All the speakers were very informative. They shared information clearly, listed out their beliefs on why they thought the way they did, and gave advice for those looking to join the movement. There were a couple that made things sound like doomsday, which could be alarming, but as with all information, you have to be the final judge and look at the world around you before buying in to anything. The information was good, the method of delivery was all that needed worked on. Don't let that scare you away from this film though, it was overwhelmingly in the positive for most things.
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Format: Amazon Video
This documentary covers the benefits of sourcing your food locally and tries to squash (pun intended) the notion that you cannot feed yourself or your family with the majority of your food being grown locally. They discuss the fact that local food can often be more expensive, but they also discuss ways that this might improve in the future or ways that you can reduce that pocket bite. The use of farmers markets is encouraged for the majority of the diet and shows how not only families, but restaurants and food banks are able to feed their patrons with local food.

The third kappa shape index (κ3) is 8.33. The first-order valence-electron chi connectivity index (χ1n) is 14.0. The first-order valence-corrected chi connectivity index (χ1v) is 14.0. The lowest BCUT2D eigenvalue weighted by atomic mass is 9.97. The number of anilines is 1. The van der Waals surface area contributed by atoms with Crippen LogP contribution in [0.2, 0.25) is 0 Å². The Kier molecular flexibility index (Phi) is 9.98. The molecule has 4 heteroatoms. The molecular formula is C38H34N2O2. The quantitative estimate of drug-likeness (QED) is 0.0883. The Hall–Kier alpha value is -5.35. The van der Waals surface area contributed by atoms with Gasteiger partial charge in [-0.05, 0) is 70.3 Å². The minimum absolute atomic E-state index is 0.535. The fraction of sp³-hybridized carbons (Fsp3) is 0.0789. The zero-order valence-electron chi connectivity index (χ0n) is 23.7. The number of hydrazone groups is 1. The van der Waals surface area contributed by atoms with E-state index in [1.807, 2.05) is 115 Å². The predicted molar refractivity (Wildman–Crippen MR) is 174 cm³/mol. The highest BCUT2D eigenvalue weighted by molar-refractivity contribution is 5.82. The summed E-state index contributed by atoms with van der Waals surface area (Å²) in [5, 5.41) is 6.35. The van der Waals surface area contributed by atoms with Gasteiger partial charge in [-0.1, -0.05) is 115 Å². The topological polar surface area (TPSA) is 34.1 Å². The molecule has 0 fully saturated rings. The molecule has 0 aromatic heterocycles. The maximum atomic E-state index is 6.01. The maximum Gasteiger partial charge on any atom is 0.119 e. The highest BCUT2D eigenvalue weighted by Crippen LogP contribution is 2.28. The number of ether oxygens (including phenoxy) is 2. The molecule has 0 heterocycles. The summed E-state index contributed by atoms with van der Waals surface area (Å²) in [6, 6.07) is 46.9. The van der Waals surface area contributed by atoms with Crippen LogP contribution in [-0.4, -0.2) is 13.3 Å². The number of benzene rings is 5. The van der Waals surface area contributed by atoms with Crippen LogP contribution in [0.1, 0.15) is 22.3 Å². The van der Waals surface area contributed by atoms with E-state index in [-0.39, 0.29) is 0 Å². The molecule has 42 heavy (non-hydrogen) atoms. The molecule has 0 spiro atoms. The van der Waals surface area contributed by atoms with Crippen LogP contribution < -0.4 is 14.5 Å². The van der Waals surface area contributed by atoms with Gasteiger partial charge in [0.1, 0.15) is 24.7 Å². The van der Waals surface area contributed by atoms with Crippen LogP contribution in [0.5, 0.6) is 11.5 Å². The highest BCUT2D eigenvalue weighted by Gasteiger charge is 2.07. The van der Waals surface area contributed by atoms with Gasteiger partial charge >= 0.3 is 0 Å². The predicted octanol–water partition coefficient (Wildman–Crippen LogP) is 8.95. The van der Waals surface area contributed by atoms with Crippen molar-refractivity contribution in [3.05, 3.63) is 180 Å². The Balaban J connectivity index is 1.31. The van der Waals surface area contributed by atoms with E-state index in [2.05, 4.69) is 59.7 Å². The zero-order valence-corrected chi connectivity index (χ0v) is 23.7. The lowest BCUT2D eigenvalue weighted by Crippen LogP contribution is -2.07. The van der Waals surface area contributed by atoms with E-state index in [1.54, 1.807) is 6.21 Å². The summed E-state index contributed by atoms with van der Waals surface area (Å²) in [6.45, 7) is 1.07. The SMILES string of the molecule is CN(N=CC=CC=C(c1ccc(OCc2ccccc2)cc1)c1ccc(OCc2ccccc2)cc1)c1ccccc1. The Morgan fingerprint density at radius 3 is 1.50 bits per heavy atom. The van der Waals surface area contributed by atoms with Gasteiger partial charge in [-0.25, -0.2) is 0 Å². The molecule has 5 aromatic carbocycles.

The documentary is centered around Portland, Oregon, but has interviews and features from New York, Ohio, and other places around the US. While the Pacific Northwest is known for it's abundance of food production, the theories presented here can be applied to almost any spot in the United States, and probably several other countries. The format is divided into seasons and discusses the products grown with the farmers during each season, what the farmers do during this time, and then moves on to speak with their consumers about how they use the product they've received.

Beautifully shot documentary with tons of regular folks talking about their love of food and how they hope to make the growing / supplying / eating cycle a more efficient and local system.
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Format: Amazon Video
This movie works well as an introduction to the benefits of locally grown food, the challenges that face young farmers today (as well as the rewards from their endeavors), and the process of food production in the U.S. and abroad in general. Perhaps the most striking notion that is explored is that which I selected for the title of my review. As one person who is interviewed says, "You can pay the farmer, or you can pay the doctor."